TMI - Tax Management India. Com
Follow us:
  Facebook   Twitter   Linkedin   Share on linkedin   Telegram
Article Section

Home Articles Customs - Import - Export - SEZ Mr. M. GOVINDARAJAN Experts This


Submit New Article

Discuss this article

June 14, 2023
All Articles by: Mr. M. GOVINDARAJAN       View Profile
  • Contents

Settlement Commission under Customs Act

The Customs, Central Excise and Service Tax Settlement Commission provides an alternate dispute resolution mechanism for taxpayers who wish to resolve tax disputes in a spirit of conciliation rather than litigation. Chapter V of the Central Excise Act 1944, Section 83 of the Finance Act, 1994 (Service Tax) and chapter XIV of the Customs Act 1962, contain provisions for ‘settlement of cases’ through the Commission.  The Commission has its Benches at Chennai, Mumbai, Kolkata and Delhi

Who can make application?

Any taxpayer to whom a show cause notice has been issued and the case is still to be adjudicated, can make an application in the prescribed form, containing a full disclosure of his accepted duty liability and  interest, while arguing against those issues which he contests.


The Commission refers the Application of the Taxpayer to the authority who has issued the show cause notice for review and comments. Thereafter, the Commissioner (Investigation) appointed to each of the Benches of the Commission (Chennai, Delhi, Kolkata and Mumbai) examines the application before a hearing is fixed in the matter. The taxpayer or his duly authorized representative (which means an advocate or consultant or employee of the Applicant) are required to make an application in the forms notified for the purpose and shall be given opportunity to be heard in person. Thereafter, the Commission issues a speaking order on the application in final settlement of the tax dispute.  Every order of settlement passed is conclusive as to the matters stated therein and no matter covered by such order is reopened in any proceeding by the Department.

Powers of Commission

The Commission is also duly empowered to grant immunities against prosecution, fines and penalties, where deemed fit.   No such immunity shall be granted by the Settlement Commission in cases where the proceedings for the prosecution for any such offence have been instituted before the date of receipt of the application under section 127B.  An immunity granted to a person shall stand withdrawn if such person fails to pay any sum specified in the order of the settlement passed within the time specified in such order, or fails to comply with any other condition subject to which the immunity was granted and thereupon the provisions of this Act shall apply as if such immunity had not been granted.  An immunity granted to a person may, at any time, be withdrawn by the Settlement Commission, if it is satisfied that such person had, in the course of the settlement proceedings, concealed any particulars, material to the settlement or had given false evidence, and thereupon such person may be tried for the offence with respect to which the immunity was granted or for any other offence of which he appears to have been guilty in connection with the settlement and shall also become liable to the imposition of any penalty under this Act to which such person would have been liable, had no such immunity been granted.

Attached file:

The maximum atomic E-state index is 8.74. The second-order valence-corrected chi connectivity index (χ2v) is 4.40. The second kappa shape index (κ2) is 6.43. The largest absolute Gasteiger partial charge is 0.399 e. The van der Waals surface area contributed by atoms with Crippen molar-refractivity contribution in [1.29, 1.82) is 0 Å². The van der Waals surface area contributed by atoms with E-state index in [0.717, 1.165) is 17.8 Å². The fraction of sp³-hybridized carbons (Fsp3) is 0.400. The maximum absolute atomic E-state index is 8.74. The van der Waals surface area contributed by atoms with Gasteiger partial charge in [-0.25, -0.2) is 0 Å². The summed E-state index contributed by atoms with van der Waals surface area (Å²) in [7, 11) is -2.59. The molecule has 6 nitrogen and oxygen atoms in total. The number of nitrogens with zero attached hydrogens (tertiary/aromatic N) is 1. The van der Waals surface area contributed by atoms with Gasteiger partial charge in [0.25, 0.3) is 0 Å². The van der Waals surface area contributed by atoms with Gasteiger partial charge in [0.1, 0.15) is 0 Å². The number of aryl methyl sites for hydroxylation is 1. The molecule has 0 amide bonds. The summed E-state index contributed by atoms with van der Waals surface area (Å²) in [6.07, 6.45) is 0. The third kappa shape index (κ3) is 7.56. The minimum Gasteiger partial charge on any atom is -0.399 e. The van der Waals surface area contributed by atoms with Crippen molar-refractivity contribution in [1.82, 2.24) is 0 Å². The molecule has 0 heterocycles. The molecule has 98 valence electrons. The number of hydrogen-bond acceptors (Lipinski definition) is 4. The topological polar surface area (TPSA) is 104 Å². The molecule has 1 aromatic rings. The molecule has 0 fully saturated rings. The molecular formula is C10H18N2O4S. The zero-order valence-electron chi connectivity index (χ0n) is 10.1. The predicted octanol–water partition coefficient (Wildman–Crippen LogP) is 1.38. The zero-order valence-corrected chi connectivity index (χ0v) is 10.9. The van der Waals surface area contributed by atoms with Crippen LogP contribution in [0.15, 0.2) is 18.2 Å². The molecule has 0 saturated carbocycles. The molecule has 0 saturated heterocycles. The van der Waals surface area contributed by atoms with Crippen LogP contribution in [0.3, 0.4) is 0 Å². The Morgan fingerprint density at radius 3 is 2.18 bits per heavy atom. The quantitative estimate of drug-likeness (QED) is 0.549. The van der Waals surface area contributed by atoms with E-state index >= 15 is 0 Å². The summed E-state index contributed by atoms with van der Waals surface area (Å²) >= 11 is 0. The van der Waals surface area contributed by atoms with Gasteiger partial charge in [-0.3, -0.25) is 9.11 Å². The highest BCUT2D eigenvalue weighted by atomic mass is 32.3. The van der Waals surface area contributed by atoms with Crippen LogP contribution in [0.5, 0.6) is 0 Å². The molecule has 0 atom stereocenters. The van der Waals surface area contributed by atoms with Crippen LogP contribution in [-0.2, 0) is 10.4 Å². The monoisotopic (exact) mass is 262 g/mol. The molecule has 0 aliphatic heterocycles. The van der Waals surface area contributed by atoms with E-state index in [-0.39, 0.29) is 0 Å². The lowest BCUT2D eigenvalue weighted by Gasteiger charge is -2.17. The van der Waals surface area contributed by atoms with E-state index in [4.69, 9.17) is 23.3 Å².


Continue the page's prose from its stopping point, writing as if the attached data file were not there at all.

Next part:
Where, during the pendency of any proceeding before it, the Settlement Commission is of the opinion that for the purpose of protecting the interests of the revenue it is necessary so to do, it may, by order, attach provisionally any property belonging to the applicant in such manner as may be specified by rules.  The said provisional attachment shall cease to have effect from the date the sums due to the Central Government for which such attachment is made are discharged by the applicant and evidence to that effect is submitted to the Settlement Commission.

Commission - Customs Authority?

The Settlement Commission may, if it is of opinion that any person who made an application for settlement under section 127B has not co-operated with the Settlement Commission in the proceedings before it, send the case back to the proper officer who shall thereupon dispose of the case in accordance with the provisions of this Act as if no application under section 127B had been made.

Section 127F of the Act provides that Settlement Commission shall have all the powers which are vested in an officer of the customs under this Act or the rules made there under.   Where an application made under section 127B has been allowed to be proceeded with under section 127C, the Settlement Commission shall, until an order is passed under of section 127C (5), have, subject to the provisions of Section 127C (4) of that section, exclusive jurisdiction to exercise the powers and perform the functions of any officer of customs under this Act in relation to the case.

This has been confirmed by the Delhi High Court in BHAVIK S. THAKKAR VERSUS UNION OF INDIA & ORS. - 2023 (2) TMI 681 - DELHI HIGH COURT

In the above said case the petitioner is in the business of trading and brokerage of MS scrap.  The petitioner imported certain consumer goods like deodorants, body spray, Dover soaps and perfumes etc., from White City Trading LLC, Dubai in a container.  Bill of Entry was filed on 09.03.2012 at ICD, Tughlakabad, New Delhi.  In the Bill of Entry the petitioner declared all the goods as ‘mixed deodorants’ and paid customs duty to the tune of Rs.4,25,429/-.